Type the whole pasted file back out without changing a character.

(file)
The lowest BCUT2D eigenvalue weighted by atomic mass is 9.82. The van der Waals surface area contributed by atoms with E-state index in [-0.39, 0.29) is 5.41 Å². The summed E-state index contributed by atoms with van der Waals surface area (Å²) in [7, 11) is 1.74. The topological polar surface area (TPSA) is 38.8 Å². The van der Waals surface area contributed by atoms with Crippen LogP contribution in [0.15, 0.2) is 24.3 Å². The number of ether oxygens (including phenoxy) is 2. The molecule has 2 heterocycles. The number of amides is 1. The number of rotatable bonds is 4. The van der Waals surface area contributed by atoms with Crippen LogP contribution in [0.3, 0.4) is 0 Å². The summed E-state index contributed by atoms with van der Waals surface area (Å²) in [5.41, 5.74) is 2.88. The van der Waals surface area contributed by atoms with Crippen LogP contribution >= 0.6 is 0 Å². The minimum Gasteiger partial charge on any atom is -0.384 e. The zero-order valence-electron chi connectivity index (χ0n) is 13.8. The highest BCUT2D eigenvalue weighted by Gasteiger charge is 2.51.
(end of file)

The lowest BCUT2D eigenvalue weighted by atomic mass is 9.82. The van der Waals surface area contributed by atoms with E-state index in [-0.39, 0.29) is 5.41 Å². The summed E-state index contributed by atoms with van der Waals surface area (Å²) in [7, 11) is 1.74. The topological polar surface area (TPSA) is 38.8 Å². The van der Waals surface area contributed by atoms with Crippen LogP contribution in [0.15, 0.2) is 24.3 Å². The number of ether oxygens (including phenoxy) is 2. The molecule has 2 heterocycles. The number of amides is 1. The number of rotatable bonds is 4. The van der Waals surface area contributed by atoms with Crippen LogP contribution in [0.3, 0.4) is 0 Å². The summed E-state index contributed by atoms with van der Waals surface area (Å²) in [5.41, 5.74) is 2.88. The van der Waals surface area contributed by atoms with Crippen LogP contribution >= 0.6 is 0 Å². The minimum Gasteiger partial charge on any atom is -0.384 e. The zero-order valence-electron chi connectivity index (χ0n) is 13.8. The highest BCUT2D eigenvalue weighted by Gasteiger charge is 2.51.